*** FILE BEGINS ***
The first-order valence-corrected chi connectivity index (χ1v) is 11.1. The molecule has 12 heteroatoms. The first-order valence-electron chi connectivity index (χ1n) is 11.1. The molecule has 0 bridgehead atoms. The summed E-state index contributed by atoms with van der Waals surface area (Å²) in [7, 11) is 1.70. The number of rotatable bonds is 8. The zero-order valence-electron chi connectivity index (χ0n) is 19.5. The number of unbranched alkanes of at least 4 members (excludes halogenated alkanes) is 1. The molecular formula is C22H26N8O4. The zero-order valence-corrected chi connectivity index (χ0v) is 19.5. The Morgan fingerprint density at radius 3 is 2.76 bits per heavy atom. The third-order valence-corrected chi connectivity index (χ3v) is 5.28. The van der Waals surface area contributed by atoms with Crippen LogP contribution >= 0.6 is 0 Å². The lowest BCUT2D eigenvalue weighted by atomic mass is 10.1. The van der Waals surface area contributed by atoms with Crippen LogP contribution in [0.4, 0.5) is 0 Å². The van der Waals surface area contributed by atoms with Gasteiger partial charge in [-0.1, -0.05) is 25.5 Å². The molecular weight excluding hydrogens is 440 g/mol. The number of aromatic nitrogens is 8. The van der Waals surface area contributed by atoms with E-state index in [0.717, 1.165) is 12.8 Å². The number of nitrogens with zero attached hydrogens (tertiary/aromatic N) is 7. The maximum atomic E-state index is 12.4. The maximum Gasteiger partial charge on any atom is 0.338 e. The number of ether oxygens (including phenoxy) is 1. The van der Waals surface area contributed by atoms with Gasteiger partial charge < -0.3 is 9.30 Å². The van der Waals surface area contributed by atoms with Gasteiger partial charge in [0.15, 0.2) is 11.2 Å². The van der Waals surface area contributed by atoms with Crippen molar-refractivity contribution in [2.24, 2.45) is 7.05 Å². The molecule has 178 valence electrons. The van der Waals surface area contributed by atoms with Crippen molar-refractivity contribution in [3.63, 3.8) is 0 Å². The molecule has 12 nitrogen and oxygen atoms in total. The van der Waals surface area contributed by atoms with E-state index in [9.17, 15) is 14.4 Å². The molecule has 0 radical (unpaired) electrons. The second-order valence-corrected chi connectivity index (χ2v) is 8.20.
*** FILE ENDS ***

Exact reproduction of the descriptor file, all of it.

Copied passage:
The first-order valence-corrected chi connectivity index (χ1v) is 11.1. The molecule has 12 heteroatoms. The first-order valence-electron chi connectivity index (χ1n) is 11.1. The molecule has 0 bridgehead atoms. The summed E-state index contributed by atoms with van der Waals surface area (Å²) in [7, 11) is 1.70. The number of rotatable bonds is 8. The zero-order valence-electron chi connectivity index (χ0n) is 19.5. The number of unbranched alkanes of at least 4 members (excludes halogenated alkanes) is 1. The molecular formula is C22H26N8O4. The zero-order valence-corrected chi connectivity index (χ0v) is 19.5. The Morgan fingerprint density at radius 3 is 2.76 bits per heavy atom. The third-order valence-corrected chi connectivity index (χ3v) is 5.28. The van der Waals surface area contributed by atoms with Crippen LogP contribution >= 0.6 is 0 Å². The lowest BCUT2D eigenvalue weighted by atomic mass is 10.1. The van der Waals surface area contributed by atoms with Crippen LogP contribution in [0.4, 0.5) is 0 Å². The van der Waals surface area contributed by atoms with Gasteiger partial charge in [-0.1, -0.05) is 25.5 Å². The molecular weight excluding hydrogens is 440 g/mol. The number of aromatic nitrogens is 8. The van der Waals surface area contributed by atoms with E-state index in [0.717, 1.165) is 12.8 Å². The number of nitrogens with zero attached hydrogens (tertiary/aromatic N) is 7. The maximum atomic E-state index is 12.4. The maximum Gasteiger partial charge on any atom is 0.338 e. The number of ether oxygens (including phenoxy) is 1. The van der Waals surface area contributed by atoms with Gasteiger partial charge < -0.3 is 9.30 Å². The van der Waals surface area contributed by atoms with Gasteiger partial charge in [0.15, 0.2) is 11.2 Å². The van der Waals surface area contributed by atoms with Crippen molar-refractivity contribution in [2.24, 2.45) is 7.05 Å². The molecule has 178 valence electrons. The van der Waals surface area contributed by atoms with Crippen molar-refractivity contribution in [3.63, 3.8) is 0 Å². The molecule has 12 nitrogen and oxygen atoms in total. The van der Waals surface area contributed by atoms with E-state index in [9.17, 15) is 14.4 Å². The molecule has 0 radical (unpaired) electrons. The second-order valence-corrected chi connectivity index (χ2v) is 8.20.